A new, bumpier world? And one with things like terror attacks factored in for risk asessements?

Global financial markets reacted to the deadly terrorist attacks in Brussels on Tuesday with predictable swiftness. But it didn’t take long for calm to return.

Airline, hotel and cruise ship stocks in Europe and the United States suffered some of the biggest losses as investors worried about the attacks' potential impact on the travel sector.

But by the time the Islamic State claimed responsibility for three explosions at Brussels’ international airport and metro system that left dozens dead and many more injured, major stock indexes around the world had recovered most of their losses. And markets were mixedon Wednesday, without big swings. 

It seems that global markets are getting used to terrorism.

"It is all to do with the events in Brussels ... but the reaction is muted, which also shows that after all the terrorist attacks we have seen, markets have learned to live with these kind of things," Rabobank euro zone economist Emile Cardon told Reuters.

More from GlobalPost: The latest on the Brussels attacks

The Wall Street Journal also highlighted the apparent trend, pointing to research by the University of Cisneros in Madrid that showed investors were becoming desensitized to deadly violence.

The first day of trading after the 9/11 attacks in the United States saw the Dow Jones Industrial Average fall 7.1 percent. And the London bombings in 2005 sparked a 1.4 percent drop on the FTSE 100.

The November 2015 attacks in Paris, however, caused France’s CAC 40 to lose just 0.1 percent.

On Tuesday, the main indexes in Paris, Germany and France closed in positive territory and Wall Street was trading higher, too. 

“The impact of terror attacks on the market has always faded over time,” Bill Stone, chief investment strategist at PNC Asset Management, told the Wall Street Journal.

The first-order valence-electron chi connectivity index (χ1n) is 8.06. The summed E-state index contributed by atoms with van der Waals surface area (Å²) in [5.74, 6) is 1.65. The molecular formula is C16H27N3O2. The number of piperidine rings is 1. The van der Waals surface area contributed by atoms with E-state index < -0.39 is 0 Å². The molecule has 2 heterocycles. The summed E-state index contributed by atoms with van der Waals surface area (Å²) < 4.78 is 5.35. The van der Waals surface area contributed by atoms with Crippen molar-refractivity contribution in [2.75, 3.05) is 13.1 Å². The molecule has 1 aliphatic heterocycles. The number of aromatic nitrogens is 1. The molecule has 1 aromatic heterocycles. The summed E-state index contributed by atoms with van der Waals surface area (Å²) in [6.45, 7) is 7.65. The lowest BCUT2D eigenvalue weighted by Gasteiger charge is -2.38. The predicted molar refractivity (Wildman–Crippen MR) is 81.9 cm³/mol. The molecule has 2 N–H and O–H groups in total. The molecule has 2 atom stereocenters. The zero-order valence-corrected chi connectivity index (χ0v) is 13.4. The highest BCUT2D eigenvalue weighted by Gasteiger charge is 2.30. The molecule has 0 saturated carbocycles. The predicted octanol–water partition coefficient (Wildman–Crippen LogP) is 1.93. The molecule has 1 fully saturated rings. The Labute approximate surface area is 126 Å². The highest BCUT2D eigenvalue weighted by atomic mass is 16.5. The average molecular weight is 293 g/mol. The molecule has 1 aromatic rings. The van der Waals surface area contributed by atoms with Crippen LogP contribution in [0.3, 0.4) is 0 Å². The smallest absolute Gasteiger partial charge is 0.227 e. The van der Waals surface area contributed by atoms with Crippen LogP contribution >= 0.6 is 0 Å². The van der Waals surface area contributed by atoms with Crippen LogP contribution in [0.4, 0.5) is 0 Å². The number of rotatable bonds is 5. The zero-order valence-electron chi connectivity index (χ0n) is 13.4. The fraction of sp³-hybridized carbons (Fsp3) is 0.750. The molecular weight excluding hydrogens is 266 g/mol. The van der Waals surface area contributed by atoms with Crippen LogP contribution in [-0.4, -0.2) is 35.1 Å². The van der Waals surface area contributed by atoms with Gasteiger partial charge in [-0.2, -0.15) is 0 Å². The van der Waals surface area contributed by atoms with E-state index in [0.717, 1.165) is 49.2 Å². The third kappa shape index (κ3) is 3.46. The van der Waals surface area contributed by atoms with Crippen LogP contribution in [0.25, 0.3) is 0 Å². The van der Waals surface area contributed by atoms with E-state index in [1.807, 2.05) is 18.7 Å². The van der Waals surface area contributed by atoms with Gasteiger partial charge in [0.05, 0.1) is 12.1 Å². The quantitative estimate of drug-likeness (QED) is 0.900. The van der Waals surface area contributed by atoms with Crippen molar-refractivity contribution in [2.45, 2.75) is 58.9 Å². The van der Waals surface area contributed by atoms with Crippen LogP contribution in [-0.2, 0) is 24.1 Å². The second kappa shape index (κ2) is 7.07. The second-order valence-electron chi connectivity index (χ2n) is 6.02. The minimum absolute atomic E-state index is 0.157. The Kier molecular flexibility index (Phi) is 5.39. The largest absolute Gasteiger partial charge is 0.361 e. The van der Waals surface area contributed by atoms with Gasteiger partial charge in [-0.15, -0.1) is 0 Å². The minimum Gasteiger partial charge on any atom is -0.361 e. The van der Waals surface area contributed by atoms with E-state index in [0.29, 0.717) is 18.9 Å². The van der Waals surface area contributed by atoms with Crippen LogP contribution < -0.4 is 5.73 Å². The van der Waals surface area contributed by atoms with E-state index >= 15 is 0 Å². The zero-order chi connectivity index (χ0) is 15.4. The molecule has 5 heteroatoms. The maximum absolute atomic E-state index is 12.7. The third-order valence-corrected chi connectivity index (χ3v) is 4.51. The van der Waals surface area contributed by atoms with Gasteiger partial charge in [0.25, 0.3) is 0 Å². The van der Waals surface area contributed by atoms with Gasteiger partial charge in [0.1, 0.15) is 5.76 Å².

The muted response on global markets, however, doesn’t mean the Brussels attacks won’t have an economic or political impact.

If European Union countries were to further tighten border controls it could interrupt the flow of people and goods in the region, CNBC reported.

More from GlobalPost: The US stands to lose billions if Europe fumbles the refugee crisis

"The European Union, the economy is $18 trillion. If it does become more difficult to move goods, people, and so forth, that's a big issue for the markets," Joseph Quinlan, chief market strategist for US Trust of America Private Wealth Management, told CNBC’s “Squawk Box” show.

The attacks could also influence the outcome of Britain's June 23 referendum on whether to stay in the EU.

Pro-Brexit campaigners are using the attacks to bolster their argument that Britain should leave.

Mike Hookem, the defense spokesman for the right-wing UK Independence Party, said the Brussels attacks showed that the "Schengen free movement and lax border controls are a threat to our security."

Tuesday's events also could feed xenophobia in Europe and harden the region's political response to the ongoing migration crisis. 

“There is a growing perception among European public opinion that EU leaders are not in control of the continent’s terrorist threat, given this attack comes on the heels of events in Paris last year," analysts from the political consultancy firm Eurasia Group said. "Combined, these attacks will increase xenophobic and anti-immigration sentiment across the EU, which has already been rising in light of the EU’s ongoing refugee crisis."

European markets may have grown accustomed to terrorist attacks. But they might respond less calmly if the fallout from those attacks destabilizes the euro zone's political and economic status quo.

This story was cross-posted from our colleagues at Global Post.

From PRI's The World ©2015 Public Radio International